EDITOR'S NOTE:  The article below appeared in the UnOregonian on Sunday. It follows the trail of a state investment in a logging mill gone bust.  It's another dubious legacy of the Kitzhaber era.  It repeats an all too frequent saga of bad investments by Business Oregon, the state's economic develpment agency.  But beneath the obvious - it's a saga about how Oregon's once robust timber industry has dried up and withered on the vine, so to speak.  

Thanks to the clout of the environmental lobby beginning with the Clinton administration and federal law suits used to close down timber harvests to protect old growth forests, spotted owls and other species on public lands in Oregon - the timber industry has, like it's steel mill brethren in the heart land, seen its role in the economy diminished and with that the hollowing out of thousands of family wage jobs especially in "the Other" Oregon.  My hometown once boasted of being the timber capital of the USA - no more.   

I'm not yearning to return to the "good old days" of jipper loggers, clear cuts and ravaging the land for profit. But the pendulum has swung too far from pro-growth to anti-growth.  And when I drive west from Portland to my home community of Forest Grove - the scaring from clear cuts is still there but not on federal lands but on private lands. We've privatized not moderated industrial timber harvests.  What is required is good environmental management and harvesting - not a zero sum game fought by eco types vs. loggers.  

In the meantime we get failed promises as detailed below.  

Hillary Borrud and Gordon R. Friedman

The Oregonian/OregonLive

When state and federal officials approved $8 million in taxpayer financing for a Southern Oregon sawmill project, they did so on the premise the investment would bring back jobs. But officials green-lighted the project despite warning signs the plan to retool the mothballed mill was likely doomed to fail.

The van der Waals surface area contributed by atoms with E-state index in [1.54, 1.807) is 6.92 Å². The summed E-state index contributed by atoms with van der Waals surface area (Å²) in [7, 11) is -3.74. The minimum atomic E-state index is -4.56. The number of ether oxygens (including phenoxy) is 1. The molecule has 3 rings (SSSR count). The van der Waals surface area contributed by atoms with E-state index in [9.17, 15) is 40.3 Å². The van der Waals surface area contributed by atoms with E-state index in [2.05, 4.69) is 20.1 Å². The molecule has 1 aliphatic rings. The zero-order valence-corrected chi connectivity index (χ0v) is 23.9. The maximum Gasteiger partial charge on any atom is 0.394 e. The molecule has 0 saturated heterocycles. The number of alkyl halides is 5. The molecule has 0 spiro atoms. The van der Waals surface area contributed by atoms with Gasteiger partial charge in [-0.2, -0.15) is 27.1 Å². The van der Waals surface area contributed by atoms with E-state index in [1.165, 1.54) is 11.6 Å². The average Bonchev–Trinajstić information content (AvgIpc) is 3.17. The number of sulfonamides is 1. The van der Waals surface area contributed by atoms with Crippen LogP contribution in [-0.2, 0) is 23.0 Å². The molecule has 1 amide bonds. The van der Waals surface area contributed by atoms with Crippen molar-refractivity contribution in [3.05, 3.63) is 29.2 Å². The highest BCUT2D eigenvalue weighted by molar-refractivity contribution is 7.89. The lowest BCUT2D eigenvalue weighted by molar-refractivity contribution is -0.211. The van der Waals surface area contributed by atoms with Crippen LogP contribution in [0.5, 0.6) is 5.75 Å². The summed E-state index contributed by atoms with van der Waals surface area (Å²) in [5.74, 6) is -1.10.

Sure enough, even with the expensive taxpayer- provided upgrades, the reopened Rough & Ready mill operated for less than 20 months before shutting down for good. Its equipment has been auctioned off, the land sold and the promised jobs only briefly delivered.

The failed project was overseen by Portland environmental nonprofit Ecotrust.

Taxpayers ultimately poured more than $12 million into the small-scale family- owned mill. On the day the land was sold, only $5 million of it remained.

The other $7 million had been spent for naught. Cave Junction residents like Matthew Davis, who worked on the millroom floor as did his father and three brothers, have a hard time accepting that work is gone forever.

“It was a game changer,” Davis said of the mill’s closing. “The mill was a really good income. One of the best-paying jobs around.”

After the mill closed, Davis went back to school and landed a better, higher-paying job as a diesel engine mechanic. But it requires a 115-mile daily c ommute to and from Medford.

Government officials who hand out the type of tax credits that Rough & Ready received don’t check a project’s financial viability or budget details first. And that is by design. Lawmakers who created the so-called “new market” credits directed regulators to defer to private sector investors.

Officials at Business Oregon, the state economic development agency, approved Ecotrust’s tax credit application for the mill project despite red flags. Among them: a simplistic hand-written budget, ineligible costs that could have been detected up front and a recent failure by the mill’s operators to keep it open despite substantial public investments.

Millions of taxpayer dollars were invested in getting the Rough & Ready sawmill up and running again. It operated for less than 20 months before closing for good. Jamie Francis, file

Then-Gov. John Kitzhaber supported retooling the mill in sleepy Cave Junction, surrounded by national forests just north of the California border. He liked the idea of putting laid-off mill employees back to work.

The sawmill’s owners, Jennifer and Link Phillippi, wanted as much taxpayer help as possible to buy up-to-date equipment and restart the mill. The size of a tax credit for pumping up a rural business like theirs depends on the total cost of the improvements. Ecotrust decided to include in its tax credit application a $4 million expense to buy the decades-old mill and the land on which it sits. What should have been obvious: The company in charge of the sawmill already owned the mill and the land, so buying them wasn’t a genuine arms-length cost and shouldn’t have counted.

But officials at the state and federal agencies that grant new market credits say digging deep into the workings of individual proposals isn’t their role.

On the federal level, the Department of Treasury scrutinizes the private entities that it authorizes to award multiple tax credits to a spectrum of projects. Ecotrust is one of those. Treasury officials check the performance of each entity’s portfolio before granting it a new round of credits to give out.